• These positions require a high degree of interpersonal sensitivity and compassion in addition to excellent assessment skills, attention to detail and the ability to work independently.

RN CARE MANAGER, EXTENDED HOURS TEAM

  • The extended hours care manager visits patients in their home or nursing facility.
  • They are responsible for routine and emergent visits scheduled during the evenings, nights and weekends, as well as provide education and support as needed.
  • As an extension of the team RN care manager, this position ensures timely and seamless care to all of our patients.

RN CARE MANAGERS

  • The RN care manager is responsible for the daily care of the patient on an ongoing basis, whether in the patient/family’s home or at another care facility.
  • The RN care manager establishes the comprehensive plan of care in collaboration with other members of the interdisciplinary team, the patient and family.
  • The ability to develop trusting relationships with patients, their families, facility staff and referring physicians is an important skill in this role.
  • This position requires a registered nurse with expert assessment skills, strong technical skills, excellent critical-thinking ability and an ability to work independently.
    • HOME CARE TEAM: Team members must be willing to travel within a designated geographical area while remaining flexible to work in other areas as needs arise. Previous home care experience is preferred.
    • EXTENDED CARE & ASSISTED LIVING TEAM: These care managers provide direct nursing care and coordinate the care of patients with the staff of partnering facilities such as nursing homes, assisted living and extended care facilities.

RN, HOSPICE HOUSE/INPATIENT CARE CENTER

  • Patients come to Hospice House or the inpatient unit for on-site pain and symptom management that is more difficult to accomplish in the field. This is a short-term solution with a return to the home setting once the concern is managed. Typically, patient acuity is higher in these settings.
  • RNs usually have a four- to six-patient load. This is a fast-paced, multi-tasking environment with frequent admissions and discharges.
  • Technical nursing skills used include medication administration (IV), wound care, oxygen administration (BiPAP, CPAP and occasional vent), blood administration and assisting physicians with procedures such as paracentesis.
  • Ohio’s Hospice has several Hospice Houses and inpatient care centers located throughout Ohio.

RN CALL CENTER

  • The Call Center RN takes phone calls from patients or their caregivers and begins the process of assessment and treatment over the phone.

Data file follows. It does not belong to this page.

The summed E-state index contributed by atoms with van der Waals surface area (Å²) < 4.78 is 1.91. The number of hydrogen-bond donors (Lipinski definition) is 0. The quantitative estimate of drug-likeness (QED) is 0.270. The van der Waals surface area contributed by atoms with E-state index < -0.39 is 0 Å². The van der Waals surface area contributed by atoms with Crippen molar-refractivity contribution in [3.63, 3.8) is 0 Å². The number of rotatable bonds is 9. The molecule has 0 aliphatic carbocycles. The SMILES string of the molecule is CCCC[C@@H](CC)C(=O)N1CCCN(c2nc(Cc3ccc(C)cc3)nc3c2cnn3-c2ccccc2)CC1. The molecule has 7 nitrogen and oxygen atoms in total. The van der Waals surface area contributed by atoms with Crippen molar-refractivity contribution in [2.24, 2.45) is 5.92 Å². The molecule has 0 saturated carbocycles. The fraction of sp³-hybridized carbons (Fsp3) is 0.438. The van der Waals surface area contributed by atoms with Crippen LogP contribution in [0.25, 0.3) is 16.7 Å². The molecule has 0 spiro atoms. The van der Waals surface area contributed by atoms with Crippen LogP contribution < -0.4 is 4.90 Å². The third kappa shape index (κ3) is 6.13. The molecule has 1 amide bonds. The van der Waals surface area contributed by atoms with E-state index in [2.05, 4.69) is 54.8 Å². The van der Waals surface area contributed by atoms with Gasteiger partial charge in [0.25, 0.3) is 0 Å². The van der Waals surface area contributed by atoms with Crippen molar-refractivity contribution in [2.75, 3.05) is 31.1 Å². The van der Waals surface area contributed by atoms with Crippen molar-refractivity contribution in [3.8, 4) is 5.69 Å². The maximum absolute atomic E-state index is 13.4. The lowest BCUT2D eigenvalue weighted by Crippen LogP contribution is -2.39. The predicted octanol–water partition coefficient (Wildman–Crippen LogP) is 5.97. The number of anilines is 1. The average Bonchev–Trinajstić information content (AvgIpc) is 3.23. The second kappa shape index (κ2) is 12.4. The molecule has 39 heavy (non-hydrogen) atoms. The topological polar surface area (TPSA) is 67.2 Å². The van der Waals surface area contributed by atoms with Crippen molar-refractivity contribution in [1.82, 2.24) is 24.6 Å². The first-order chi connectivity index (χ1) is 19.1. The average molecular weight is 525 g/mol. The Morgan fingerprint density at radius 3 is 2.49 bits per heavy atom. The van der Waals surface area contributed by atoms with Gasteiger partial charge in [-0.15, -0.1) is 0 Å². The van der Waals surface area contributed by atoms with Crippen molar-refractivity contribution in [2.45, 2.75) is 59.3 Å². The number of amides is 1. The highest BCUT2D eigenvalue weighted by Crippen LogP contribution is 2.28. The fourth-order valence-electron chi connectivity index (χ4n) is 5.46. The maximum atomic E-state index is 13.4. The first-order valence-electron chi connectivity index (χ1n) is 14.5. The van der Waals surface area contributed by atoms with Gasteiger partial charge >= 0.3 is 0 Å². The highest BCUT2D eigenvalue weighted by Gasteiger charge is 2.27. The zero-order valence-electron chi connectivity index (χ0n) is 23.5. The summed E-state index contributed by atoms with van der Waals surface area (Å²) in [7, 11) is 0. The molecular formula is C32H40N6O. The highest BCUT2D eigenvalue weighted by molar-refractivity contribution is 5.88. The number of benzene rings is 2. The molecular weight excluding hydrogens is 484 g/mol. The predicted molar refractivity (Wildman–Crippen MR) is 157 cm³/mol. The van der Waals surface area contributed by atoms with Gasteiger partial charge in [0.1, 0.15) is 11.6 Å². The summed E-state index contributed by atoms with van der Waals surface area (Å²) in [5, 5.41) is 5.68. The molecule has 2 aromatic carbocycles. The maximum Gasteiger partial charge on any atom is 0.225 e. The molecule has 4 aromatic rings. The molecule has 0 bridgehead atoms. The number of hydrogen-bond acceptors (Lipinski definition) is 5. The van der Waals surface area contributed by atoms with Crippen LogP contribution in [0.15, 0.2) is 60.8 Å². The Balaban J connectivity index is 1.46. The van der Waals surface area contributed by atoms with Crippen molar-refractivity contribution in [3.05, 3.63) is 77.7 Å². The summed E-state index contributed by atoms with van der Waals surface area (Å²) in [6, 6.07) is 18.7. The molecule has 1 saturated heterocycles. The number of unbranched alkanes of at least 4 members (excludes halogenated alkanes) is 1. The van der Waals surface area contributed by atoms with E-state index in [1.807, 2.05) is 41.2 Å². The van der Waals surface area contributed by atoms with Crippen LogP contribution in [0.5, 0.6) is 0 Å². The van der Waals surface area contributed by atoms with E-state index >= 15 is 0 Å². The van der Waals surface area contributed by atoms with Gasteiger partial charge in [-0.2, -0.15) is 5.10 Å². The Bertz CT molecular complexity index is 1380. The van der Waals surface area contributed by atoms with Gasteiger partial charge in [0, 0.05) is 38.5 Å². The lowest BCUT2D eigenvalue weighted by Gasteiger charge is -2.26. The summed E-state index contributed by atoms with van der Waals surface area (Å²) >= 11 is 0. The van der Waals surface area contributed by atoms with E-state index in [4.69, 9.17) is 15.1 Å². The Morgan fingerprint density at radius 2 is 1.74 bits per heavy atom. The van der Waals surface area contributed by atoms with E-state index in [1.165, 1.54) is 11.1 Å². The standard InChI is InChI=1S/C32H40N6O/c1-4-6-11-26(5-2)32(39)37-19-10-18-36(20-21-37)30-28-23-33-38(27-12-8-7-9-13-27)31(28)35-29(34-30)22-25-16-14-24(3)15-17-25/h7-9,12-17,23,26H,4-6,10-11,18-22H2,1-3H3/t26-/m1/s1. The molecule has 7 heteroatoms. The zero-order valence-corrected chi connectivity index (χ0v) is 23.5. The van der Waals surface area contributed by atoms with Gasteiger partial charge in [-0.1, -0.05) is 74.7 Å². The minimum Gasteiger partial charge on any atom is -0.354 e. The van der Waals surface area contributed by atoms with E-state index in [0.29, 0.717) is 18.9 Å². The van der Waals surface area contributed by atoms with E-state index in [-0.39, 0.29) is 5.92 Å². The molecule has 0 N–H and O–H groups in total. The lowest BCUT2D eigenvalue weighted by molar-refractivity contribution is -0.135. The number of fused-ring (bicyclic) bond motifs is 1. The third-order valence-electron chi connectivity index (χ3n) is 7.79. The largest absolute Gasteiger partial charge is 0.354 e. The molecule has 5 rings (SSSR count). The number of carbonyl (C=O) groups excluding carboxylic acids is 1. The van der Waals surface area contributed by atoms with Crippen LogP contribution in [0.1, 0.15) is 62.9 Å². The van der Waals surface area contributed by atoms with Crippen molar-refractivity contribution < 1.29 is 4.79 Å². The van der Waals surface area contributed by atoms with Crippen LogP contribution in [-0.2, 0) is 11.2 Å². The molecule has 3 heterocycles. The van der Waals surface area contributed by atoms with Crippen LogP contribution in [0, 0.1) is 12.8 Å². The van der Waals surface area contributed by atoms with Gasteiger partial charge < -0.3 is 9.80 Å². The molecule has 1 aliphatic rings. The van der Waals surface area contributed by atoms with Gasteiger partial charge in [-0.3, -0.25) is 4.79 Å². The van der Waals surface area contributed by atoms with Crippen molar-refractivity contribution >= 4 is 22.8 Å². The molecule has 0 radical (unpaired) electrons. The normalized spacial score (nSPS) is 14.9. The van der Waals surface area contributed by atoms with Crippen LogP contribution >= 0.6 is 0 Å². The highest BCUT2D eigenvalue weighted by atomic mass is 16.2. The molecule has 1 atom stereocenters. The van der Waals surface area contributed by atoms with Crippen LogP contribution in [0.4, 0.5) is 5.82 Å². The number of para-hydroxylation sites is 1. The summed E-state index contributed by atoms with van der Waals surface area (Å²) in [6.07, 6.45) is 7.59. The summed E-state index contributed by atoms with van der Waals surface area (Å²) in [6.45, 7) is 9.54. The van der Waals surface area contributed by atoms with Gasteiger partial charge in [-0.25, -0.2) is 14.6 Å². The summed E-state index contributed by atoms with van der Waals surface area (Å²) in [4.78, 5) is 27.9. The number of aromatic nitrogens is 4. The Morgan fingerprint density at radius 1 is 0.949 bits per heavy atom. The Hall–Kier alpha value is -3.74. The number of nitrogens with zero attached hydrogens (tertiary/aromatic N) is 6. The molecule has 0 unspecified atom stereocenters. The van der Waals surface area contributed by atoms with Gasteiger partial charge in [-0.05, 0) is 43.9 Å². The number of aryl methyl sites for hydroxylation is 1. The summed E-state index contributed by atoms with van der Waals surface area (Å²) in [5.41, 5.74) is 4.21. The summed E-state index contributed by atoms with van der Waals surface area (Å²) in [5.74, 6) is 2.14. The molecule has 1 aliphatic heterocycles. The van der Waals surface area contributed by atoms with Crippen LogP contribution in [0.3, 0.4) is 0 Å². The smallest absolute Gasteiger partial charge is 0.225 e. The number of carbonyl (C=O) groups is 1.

• They may give the patient/caregiver instructions for symptom management or medical treatment, consult with the hospice physician, and notify the care manager or extended hours nurse of a need for a visit.
  • In this role, the nurse cannot physically see the patient, therefore must have excellent communication skills to get necessary assessment information from the patient or caregiver.
  • For this position, we seek a critical thinker with the ability to prioritize efficiently.
  • Hospice experience is required.

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“Working for Ohio’s Hospice of Butler & Warren Counties is a very rewarding career. There are many areas in which a registered nurse can contribute. You are treated as an equal team member and your input is valued. You are a teacher of the dying process and work on bringing comfort, peace and understanding to the patient and family. I truly enjoy my job and the daily challenges it brings. If you wish to make a difference and touch people’s lives in a meaningful way, I encourage you to consider becoming an Ohio’s Hospice nurse.”

LINDA OSTERDAY | RN, CHPN, HOSPICE HOUSE, OHIO’S HOSPICE OF BUTLER & WARREN COUNTIES

(Video) Jeanne McAleer Ohio's Hospice of Dayton

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F.A.Q.’s


I don’t own a computer; can I fill in a paper application or drop off my resume?

  • All applicant records and documents are stored electronically to facilitate ease and efficiency of sharing information with hiring managers, and to assure nothing is lost; therefore, we do not accept paper documents that are faxed, mailed, or hand-delivered.
  • Most local libraries provide free access to computers.

I’m being asked for an email address and I don’t have one. What should I do?

If you do not have an email address, you can obtain a free email account at Gmail, Yahoo or Hotmail. Please make sure that your email address follows the following format: username@ispname.com


I would like you to have my resume; can I fax, mail or bring one in?

The application profile provides us with more information than a typical resume. It is important that you complete your application profile completely. If you are invited to interview, you will be able to bring a resume at that time.

How can I check the status of my application?

There is a “Returning Candidate” feature on the job sitewhere you can log in with your email address and zip code to check the status of your application.

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Transparency in Coverage

The Transparency in Coverage Rule requires health insurers and group health plans to provide cost-sharing data to consumers via machine-readable files.

To locate and view your machine-readable file information:

  • Click on the URL provided: transparency-in-coverage.uhc.com
  • Hit Ctrl-F on your keyboard to bring up a search bar.